View Full Version : I have been thinking about not growing potato.

12-04-2008, 04:57 PM
I need advise. As I plan out my new garden I have been thinking about not growing potato. The reason is to keep my families carbs down. But, it is one of my top ten favorite things to grow. Easy, fun for kids, really sweet little flowers.....

But if I grow it, we will eat it. I don't know. I am at a loss. I am leaning towards growing it, but just not very much.


12-04-2008, 06:28 PM
I'm right there with you on the potatoes. My solution is to reduce the white potatoes and increase the sweet potatoes. They have all those wonderful vitamins and lots of fiber to boot.

12-04-2008, 07:41 PM
I'd rather have home grown carbs like potatos then some of the junk that's out there on the store shelves..

12-04-2008, 09:58 PM
We don't eat a lot of potatoes, but we eat enough to grow our own. Would you rather buy storebought which are likely GMO potatoes.

Of course I commend you for reducing your carbs, but unless you are doing Atkins, reducing portion sizes is the way to go.

12-05-2008, 12:05 AM
I have to admit that potatoes are one of my very favorite foods to eat. There is nothing better than digging under a young potato plant and eating those new potatoes. Maybe you could eat them younger, therefore smaller and less carbs.


12-05-2008, 09:07 AM
how about growing fewer potatoes? Or, setting a larger portion for your farmers market? Or how about wonderful fingerling potatoes - they are full of flavor and quite small.

12-06-2008, 08:47 AM
Well, the former nutritionist decided to stick her nose in here... please forgive! :rolleyes:

Remember that carbs are NOT all created equal.

Remember that a whole food is not the same thing as a glazed jelly doughnut.

Remember that whole foods contain fiber. Eat the peels/husks, etc. Fiber slows the digestive process and allows the carbohydrate portion to be metabolized at a more even rate.

Remember that less starchy potatoes are a great option. Fingerlings, small red skin "new" potatoes, etc. You don't have to grow the old fashioned high starch Russets.

And I agree that yams/sweet potatoes are far more nutritionally dense foods than white starchy potatoes.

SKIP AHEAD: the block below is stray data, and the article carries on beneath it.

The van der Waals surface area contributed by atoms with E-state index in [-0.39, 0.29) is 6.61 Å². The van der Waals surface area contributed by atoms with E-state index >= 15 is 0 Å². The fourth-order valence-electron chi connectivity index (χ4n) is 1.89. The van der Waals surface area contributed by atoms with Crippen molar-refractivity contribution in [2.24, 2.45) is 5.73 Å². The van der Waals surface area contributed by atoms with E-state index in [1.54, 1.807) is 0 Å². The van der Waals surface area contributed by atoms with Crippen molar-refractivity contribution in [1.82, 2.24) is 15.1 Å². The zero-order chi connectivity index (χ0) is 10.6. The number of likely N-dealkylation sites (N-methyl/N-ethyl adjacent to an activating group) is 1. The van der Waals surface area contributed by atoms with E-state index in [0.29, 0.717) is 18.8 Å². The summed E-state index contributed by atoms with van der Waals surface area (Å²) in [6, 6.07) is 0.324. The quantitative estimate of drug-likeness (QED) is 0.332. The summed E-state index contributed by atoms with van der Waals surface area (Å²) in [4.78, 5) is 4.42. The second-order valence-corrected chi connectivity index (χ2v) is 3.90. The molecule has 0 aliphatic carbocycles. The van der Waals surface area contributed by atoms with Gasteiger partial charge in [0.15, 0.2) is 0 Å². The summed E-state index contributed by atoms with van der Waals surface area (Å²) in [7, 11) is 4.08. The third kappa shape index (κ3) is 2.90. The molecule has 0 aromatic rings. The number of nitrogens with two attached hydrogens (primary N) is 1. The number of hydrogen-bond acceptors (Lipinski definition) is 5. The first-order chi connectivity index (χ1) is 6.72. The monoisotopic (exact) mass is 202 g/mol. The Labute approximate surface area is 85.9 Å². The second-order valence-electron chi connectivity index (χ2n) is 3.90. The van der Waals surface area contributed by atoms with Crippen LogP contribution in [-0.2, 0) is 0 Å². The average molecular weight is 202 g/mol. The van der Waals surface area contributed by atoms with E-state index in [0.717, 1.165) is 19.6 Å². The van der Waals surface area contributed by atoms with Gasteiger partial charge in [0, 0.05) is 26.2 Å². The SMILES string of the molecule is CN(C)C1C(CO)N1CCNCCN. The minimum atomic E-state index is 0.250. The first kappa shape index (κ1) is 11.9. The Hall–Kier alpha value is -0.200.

REMEMBER TO HAVE FUN in your garden and BALANCE on your dinner plate.


12-07-2008, 02:53 PM
The real problem is that we love potato here at my house, but go crazy with it. The other real problem is potato is truly the most perfect urban sustainable crop there is:

It can be grown well in dense environments. I have grown over a hundred pounds a season(without really trying).

It can be ground up into gluten free flower.

It can be fermented and turned into alcohol (for fuel purposes of course:))

Incredibly easy to store and preserve.

It is nearly impossible to kill in healthy soil and the list goes on and on.

Next problem: My family always struggle with weight. And for many of us it is just pure carbohydrate and just packs on the pounds. In my household we live with my grandmother in law and she is possesed by food.

Her mother was from Nova Scotia and came to the US around the turn of the last century and her being a young adult in the 1930's and 40's makes her very food "aware". But with a diet from Nova Scotia it is all about the potato, so if I have it around she will fix it and we will eat it and live a possibly unhealthy lifestyle.

So if I grow it, I really want to grow it and do I hole special on it, I just want a variety that is low carb. Does anyone know if the Purple potatoes are lower carb? Which potato variety has less starch?

And if we eat the skin does how does that make the digestive process different?

12-07-2008, 05:48 PM
Great questions about the potato....

I did stick a couple of sweet potato plants into the ground this summer -- they vine like crazy though and grow all over the place LOL But, I have to say, compared to store bought, these were the best sweet potatoes that I've ever had.

That would be my main reason for growing potatoes (regular or sweet) in my garden. Also, you know what you have in your soil.... so you're not getting lots of pesticides, etc.

In Seed of Exchange's seed catalog last year, I remember they had listed all sorts and colors of potatoes. I do wonder if there are different nutritional values for the different colors....

12-07-2008, 05:54 PM
I really want to grow the small red potatos and sweet potatos just because that's what we'd use/eat the most.. Something we like to do with the small red ones is baked them in the microwave for a couple minutes and then butter.. Not the healthiest in the world, but still probably better then chips and such..

Garden Green
12-09-2008, 09:57 PM
If the white ones have most of the starch, why not grow blue or purple ones? Correct me if I'm wrong here, but won't those have less?